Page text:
2012 Massachusetts Book Award Winners

Winners of the 2012 Massachusetts Book Awards were announced on Friday!Massachusetts Book Award seal

Fiction
Alice Bliss by Laura Harrington

Nonfiction
Killer Stuff and Tons of Money
by Maureen P. Stanton

Poetry
The Trouble Ball by Martin Espada

Children’s/YA
Chasing the Nightbird by Krista Russell

Visit the Massachusetts Center for the Book for details about the winners and about the 12 Must-Read titles in each category.

Follow Massachusetts Center for the Book (@massbook) on Twitter and on Facebook at https://www.facebook.com/masscenterforthebook.

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Nightlife in the Afterlife: Hereafter by Terri Bruce (Blog Tour)

Hereafter Blog Tour buttonIn Hereafter, an entertaining novel by first-time author Terri Bruce, 36-year-old Irene crashes her car driving home drunk after a night out with girlfriends and literally wakes up dead. It takes a little while for Irene to realize that she’s a ghost because she can still drive her car; her house in Salem, Mass., looks the same; her widowed mother still leaves annoying messages on Irene’s answering machine; and Irene has woken up wearing the same short, clingy, red dress from what seems like the night before.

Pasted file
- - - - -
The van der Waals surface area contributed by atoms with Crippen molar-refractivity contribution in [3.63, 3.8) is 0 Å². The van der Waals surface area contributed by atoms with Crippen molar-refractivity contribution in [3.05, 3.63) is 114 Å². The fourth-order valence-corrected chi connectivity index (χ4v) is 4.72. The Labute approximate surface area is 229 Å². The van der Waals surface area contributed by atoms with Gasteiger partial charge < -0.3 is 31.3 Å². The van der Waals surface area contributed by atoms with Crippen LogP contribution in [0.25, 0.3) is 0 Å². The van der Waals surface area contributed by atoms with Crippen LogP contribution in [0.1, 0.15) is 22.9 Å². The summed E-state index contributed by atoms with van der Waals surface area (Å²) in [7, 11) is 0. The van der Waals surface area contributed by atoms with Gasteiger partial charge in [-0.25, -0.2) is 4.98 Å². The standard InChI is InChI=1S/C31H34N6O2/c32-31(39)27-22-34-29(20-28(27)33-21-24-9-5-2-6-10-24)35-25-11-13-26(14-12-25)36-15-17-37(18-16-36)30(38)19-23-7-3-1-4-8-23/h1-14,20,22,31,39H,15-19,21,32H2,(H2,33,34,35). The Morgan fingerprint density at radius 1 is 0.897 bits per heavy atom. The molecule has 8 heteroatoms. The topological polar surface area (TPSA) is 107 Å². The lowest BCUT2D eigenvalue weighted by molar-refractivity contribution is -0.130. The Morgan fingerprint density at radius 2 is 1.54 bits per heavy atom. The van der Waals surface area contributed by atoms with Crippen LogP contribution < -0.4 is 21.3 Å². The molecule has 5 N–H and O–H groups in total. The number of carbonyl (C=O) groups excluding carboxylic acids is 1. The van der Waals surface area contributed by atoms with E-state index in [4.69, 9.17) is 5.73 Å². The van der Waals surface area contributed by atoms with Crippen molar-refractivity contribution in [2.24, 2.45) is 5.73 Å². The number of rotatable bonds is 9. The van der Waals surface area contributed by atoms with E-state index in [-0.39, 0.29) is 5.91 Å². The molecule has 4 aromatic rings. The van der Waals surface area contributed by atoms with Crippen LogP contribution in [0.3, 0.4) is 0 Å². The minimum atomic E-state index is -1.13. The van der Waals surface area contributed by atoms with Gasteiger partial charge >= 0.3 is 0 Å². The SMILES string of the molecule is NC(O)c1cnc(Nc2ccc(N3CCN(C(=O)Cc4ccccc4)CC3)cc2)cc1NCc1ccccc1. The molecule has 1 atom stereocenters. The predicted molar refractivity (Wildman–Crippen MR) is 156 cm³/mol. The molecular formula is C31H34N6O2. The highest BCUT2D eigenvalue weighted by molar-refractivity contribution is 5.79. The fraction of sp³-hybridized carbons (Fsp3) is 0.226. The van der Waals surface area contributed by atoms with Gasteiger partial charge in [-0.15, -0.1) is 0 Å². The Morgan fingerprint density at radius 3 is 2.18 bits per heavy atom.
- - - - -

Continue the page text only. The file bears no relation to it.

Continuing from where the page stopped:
But why can’t she remember anything after the big, harvest moon that looked like it was dead ahead on the road before her? Why did she wake up standing next to the car, not sitting behind the wheel? Why do vague memories of swirling water outside her car windows keep surfacing? Why didn’t anyone call the police to report a car parked on the side of the road by the river? And the biggest question of all – how could she have died before she’d done all the things she’d been meaning (vaguely) to do someday? Like grow up and stop acting like a teenager, for example.